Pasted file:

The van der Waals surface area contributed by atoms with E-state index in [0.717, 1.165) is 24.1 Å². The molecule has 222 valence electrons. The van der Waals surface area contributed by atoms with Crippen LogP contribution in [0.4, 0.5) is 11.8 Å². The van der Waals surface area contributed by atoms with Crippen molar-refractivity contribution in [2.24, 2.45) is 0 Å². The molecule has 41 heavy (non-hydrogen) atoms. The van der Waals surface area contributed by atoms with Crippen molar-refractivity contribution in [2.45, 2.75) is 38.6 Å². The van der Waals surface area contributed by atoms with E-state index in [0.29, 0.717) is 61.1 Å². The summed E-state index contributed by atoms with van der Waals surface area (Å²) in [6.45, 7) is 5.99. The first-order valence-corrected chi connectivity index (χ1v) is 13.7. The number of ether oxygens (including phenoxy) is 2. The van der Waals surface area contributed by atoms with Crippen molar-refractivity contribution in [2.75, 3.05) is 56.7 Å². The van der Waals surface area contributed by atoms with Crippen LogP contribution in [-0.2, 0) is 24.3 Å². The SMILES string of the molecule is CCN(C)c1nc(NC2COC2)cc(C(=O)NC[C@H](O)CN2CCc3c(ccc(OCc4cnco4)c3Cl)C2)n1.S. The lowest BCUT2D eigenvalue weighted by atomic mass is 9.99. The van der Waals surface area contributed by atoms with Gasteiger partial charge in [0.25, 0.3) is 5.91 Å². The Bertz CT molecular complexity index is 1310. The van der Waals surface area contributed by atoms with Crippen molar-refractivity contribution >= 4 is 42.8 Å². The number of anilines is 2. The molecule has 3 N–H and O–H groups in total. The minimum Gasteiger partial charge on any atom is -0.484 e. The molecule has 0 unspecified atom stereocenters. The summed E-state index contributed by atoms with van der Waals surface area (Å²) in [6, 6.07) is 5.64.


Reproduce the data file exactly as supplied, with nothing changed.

The van der Waals surface area contributed by atoms with E-state index in [0.717, 1.165) is 24.1 Å². The molecule has 222 valence electrons. The van der Waals surface area contributed by atoms with Crippen LogP contribution in [0.4, 0.5) is 11.8 Å². The van der Waals surface area contributed by atoms with Crippen molar-refractivity contribution in [2.24, 2.45) is 0 Å². The molecule has 41 heavy (non-hydrogen) atoms. The van der Waals surface area contributed by atoms with Crippen molar-refractivity contribution in [2.45, 2.75) is 38.6 Å². The van der Waals surface area contributed by atoms with E-state index in [0.29, 0.717) is 61.1 Å². The summed E-state index contributed by atoms with van der Waals surface area (Å²) in [6.45, 7) is 5.99. The first-order valence-corrected chi connectivity index (χ1v) is 13.7. The number of ether oxygens (including phenoxy) is 2. The van der Waals surface area contributed by atoms with Crippen molar-refractivity contribution in [2.75, 3.05) is 56.7 Å². The van der Waals surface area contributed by atoms with Crippen LogP contribution in [-0.2, 0) is 24.3 Å². The SMILES string of the molecule is CCN(C)c1nc(NC2COC2)cc(C(=O)NC[C@H](O)CN2CCc3c(ccc(OCc4cnco4)c3Cl)C2)n1.S. The lowest BCUT2D eigenvalue weighted by atomic mass is 9.99. The van der Waals surface area contributed by atoms with Gasteiger partial charge in [0.25, 0.3) is 5.91 Å². The Bertz CT molecular complexity index is 1310. The van der Waals surface area contributed by atoms with Crippen molar-refractivity contribution >= 4 is 42.8 Å². The number of anilines is 2. The molecule has 3 N–H and O–H groups in total. The minimum Gasteiger partial charge on any atom is -0.484 e. The molecule has 0 unspecified atom stereocenters. The summed E-state index contributed by atoms with van der Waals surface area (Å²) in [6, 6.07) is 5.64.